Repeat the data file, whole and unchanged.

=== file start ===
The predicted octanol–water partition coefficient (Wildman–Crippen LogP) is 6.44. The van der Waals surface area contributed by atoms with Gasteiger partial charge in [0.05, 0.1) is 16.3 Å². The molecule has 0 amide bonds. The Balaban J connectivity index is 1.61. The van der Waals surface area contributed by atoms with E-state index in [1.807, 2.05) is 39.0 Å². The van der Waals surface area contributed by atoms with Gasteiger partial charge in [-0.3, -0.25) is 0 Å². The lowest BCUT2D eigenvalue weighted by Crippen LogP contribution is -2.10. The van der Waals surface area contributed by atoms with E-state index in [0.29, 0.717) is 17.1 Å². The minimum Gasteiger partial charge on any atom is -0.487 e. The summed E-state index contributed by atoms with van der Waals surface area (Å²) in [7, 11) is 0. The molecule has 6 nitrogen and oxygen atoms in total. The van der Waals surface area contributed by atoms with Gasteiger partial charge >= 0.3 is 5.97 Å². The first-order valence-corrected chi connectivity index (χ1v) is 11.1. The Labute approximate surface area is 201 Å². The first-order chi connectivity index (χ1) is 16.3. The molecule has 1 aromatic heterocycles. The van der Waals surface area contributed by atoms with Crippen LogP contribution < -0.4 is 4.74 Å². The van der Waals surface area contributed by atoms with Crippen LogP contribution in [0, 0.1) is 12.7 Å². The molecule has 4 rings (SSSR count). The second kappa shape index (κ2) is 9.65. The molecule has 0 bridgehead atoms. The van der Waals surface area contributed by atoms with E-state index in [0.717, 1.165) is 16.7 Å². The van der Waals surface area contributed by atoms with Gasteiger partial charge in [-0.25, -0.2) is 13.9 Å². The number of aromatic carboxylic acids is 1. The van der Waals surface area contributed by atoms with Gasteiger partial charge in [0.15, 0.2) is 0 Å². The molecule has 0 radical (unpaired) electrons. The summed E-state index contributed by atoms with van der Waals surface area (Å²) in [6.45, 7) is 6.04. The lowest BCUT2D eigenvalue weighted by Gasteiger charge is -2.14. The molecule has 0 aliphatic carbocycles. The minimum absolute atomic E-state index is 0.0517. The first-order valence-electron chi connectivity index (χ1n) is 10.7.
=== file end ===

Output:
The predicted octanol–water partition coefficient (Wildman–Crippen LogP) is 6.44. The van der Waals surface area contributed by atoms with Gasteiger partial charge in [0.05, 0.1) is 16.3 Å². The molecule has 0 amide bonds. The Balaban J connectivity index is 1.61. The van der Waals surface area contributed by atoms with E-state index in [1.807, 2.05) is 39.0 Å². The van der Waals surface area contributed by atoms with Gasteiger partial charge in [-0.3, -0.25) is 0 Å². The lowest BCUT2D eigenvalue weighted by Crippen LogP contribution is -2.10. The van der Waals surface area contributed by atoms with E-state index in [0.29, 0.717) is 17.1 Å². The minimum Gasteiger partial charge on any atom is -0.487 e. The summed E-state index contributed by atoms with van der Waals surface area (Å²) in [7, 11) is 0. The molecule has 6 nitrogen and oxygen atoms in total. The van der Waals surface area contributed by atoms with Gasteiger partial charge >= 0.3 is 5.97 Å². The first-order valence-corrected chi connectivity index (χ1v) is 11.1. The Labute approximate surface area is 201 Å². The first-order chi connectivity index (χ1) is 16.3. The molecule has 1 aromatic heterocycles. The van der Waals surface area contributed by atoms with Crippen LogP contribution < -0.4 is 4.74 Å². The van der Waals surface area contributed by atoms with Crippen LogP contribution in [0, 0.1) is 12.7 Å². The molecule has 4 rings (SSSR count). The second kappa shape index (κ2) is 9.65. The molecule has 0 bridgehead atoms. The van der Waals surface area contributed by atoms with E-state index in [0.717, 1.165) is 16.7 Å². The van der Waals surface area contributed by atoms with Gasteiger partial charge in [-0.25, -0.2) is 13.9 Å². The number of aromatic carboxylic acids is 1. The van der Waals surface area contributed by atoms with Gasteiger partial charge in [0.15, 0.2) is 0 Å². The molecule has 0 radical (unpaired) electrons. The summed E-state index contributed by atoms with van der Waals surface area (Å²) in [6.45, 7) is 6.04. The lowest BCUT2D eigenvalue weighted by Gasteiger charge is -2.14. The molecule has 0 aliphatic carbocycles. The minimum absolute atomic E-state index is 0.0517. The first-order valence-electron chi connectivity index (χ1n) is 10.7.